Fresh tortilla chips at a Mexican restaurant are glorious! I was enjoying a particularly lovely basket with my brother and his girlfriend, when we noticed on the TV screen that the verdict had come in for the George Zimmerman trial. Not guilty. What has emerged in the days since is a cacophony of opinions, and somewhere in the midst of these varying thoughts, I find myself wondering where I stand. Do I believe justice was done? Was this racially charged? Does my faith in Christ have anything to do with this case?
At the very least, this trial has grown my desire to enter into conversations, especially with those in the church, over ideas of race, justice, and privilege. Yet, I’ve noticed within the church some resistance to engage in a talk on these issues. Cases like this bring up an ugliness that I think we’re scared to examine. It’s easy to see racism as a thing that we conquered in the 60’s and 70’s. I mean, we even have an African American president. Yet, I think we can use our own experiences, especially those coming from privilege, as a defense, a way to assuage the fear in our own hearts. “I’ve never experienced or done this to another, thus it must not be happening.”
I think what has opened my eyes, ever so slightly, has been reflecting on my experience of being a woman who feels called to work in full-time paid ministry. There can be subtle snubs and assumptions that I experience regularly. It has been and continues to be heartbreakingly painful. Sometimes I feel like less than, because I am a woman. Especially being a woman who has a heart to do more than administrative work. I don’t have the privilege of being in on the conversation where decisions are made. Men have discounted my experience of being overlooked or condescended upon. I am not in a place of privilege in this context. I realize that my experience in no way compares to that of many of my brothers and sisters who have daily experienced the impact of racism and bias. I do think it has given me the tiniest glimpse of what it is to be in a place without privilege.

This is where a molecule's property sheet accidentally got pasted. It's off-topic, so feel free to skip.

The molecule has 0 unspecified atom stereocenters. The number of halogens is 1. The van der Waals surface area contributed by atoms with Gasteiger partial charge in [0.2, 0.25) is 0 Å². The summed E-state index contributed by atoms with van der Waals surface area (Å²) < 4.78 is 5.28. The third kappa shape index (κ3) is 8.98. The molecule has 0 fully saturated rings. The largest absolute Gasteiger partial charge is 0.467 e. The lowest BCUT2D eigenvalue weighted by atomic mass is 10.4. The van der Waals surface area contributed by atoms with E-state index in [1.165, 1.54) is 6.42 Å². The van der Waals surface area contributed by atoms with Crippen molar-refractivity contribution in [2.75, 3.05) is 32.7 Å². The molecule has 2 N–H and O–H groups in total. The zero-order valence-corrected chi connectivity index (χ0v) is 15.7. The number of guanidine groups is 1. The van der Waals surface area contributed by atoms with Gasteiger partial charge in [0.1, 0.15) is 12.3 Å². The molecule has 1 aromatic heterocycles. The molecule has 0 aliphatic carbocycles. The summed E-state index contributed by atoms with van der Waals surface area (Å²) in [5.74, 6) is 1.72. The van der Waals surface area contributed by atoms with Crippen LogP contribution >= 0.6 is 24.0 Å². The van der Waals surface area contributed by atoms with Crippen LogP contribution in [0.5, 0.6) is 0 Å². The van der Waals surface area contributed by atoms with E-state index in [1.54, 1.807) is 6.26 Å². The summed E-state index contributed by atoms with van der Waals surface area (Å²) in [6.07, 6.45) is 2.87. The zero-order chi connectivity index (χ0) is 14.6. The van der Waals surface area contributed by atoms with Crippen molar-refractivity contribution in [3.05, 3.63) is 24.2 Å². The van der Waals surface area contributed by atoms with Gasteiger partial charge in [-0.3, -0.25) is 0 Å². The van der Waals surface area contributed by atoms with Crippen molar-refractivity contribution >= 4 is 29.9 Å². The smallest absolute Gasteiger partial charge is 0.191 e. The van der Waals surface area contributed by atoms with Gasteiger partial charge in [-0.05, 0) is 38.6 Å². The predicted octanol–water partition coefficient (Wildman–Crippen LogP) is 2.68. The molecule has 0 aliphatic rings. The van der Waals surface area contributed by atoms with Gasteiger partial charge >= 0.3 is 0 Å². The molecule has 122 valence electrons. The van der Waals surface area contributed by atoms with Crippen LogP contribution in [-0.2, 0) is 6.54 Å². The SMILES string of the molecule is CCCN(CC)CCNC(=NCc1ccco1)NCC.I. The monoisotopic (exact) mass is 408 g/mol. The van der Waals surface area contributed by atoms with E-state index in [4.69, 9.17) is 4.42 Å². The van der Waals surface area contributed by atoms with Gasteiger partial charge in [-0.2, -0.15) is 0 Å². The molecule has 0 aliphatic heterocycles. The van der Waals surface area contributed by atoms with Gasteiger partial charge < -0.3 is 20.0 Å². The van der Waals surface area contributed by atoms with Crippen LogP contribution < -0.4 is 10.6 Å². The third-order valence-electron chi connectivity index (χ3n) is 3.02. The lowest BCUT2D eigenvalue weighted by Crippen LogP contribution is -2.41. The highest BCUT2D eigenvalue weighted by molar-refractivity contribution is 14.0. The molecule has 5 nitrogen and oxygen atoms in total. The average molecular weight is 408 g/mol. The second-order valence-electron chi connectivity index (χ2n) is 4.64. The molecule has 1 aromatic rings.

It is easy for me to make assumptions based on my own experiences. I have never been accused of trespassing. I have never been pulled over because “I fit the description…” I have my own narrative playing as I walk through life. The older I get, the more that I realize others have a differing narrative. This narrative was named by President Obama last Friday, as he shared pieces of his experience being African American in America:
“I think it’s important to recognize that the African-American community is looking at this issue through a set of experiences and a history that — that doesn’t go away.”
We’re so ready to judge another’s experience, to discount it. But I wonder if these experiences bring up fears and insecurities in our own hearts. It reveals our utter sin and depravation. We have not loved our neighbors as ourselves. We have been quick to talk, but not quick to listen. What would it look to for the church to engage in the conversations on race and privilege. I can almost guarantee that it would be messy and even unwieldy. Even within myself, there’s a fear in stepping into the messiness. Do I want to enter into that conversation? If I’m honest, I’m scared to join the conversation. I’m afraid of what I might find inside me. Do I believe that we need to step into this conversation? Absolutely.
The articles that have been the most helpful for me have been those that do not claim to have an answer. I don’t think there is an easy answer. The history of racism in our country runs deep. It will not be fixed easily or quickly. Yet, I do not believe that is an excuse to avoid the conversation. Jesus met with and lived with some of the messiest people around. He stepped into a politically charged environment, where a displaced people were ruled by an authoritative empire.
I step into this conversation through this piece, but I must begin with the truth:
I am privileged.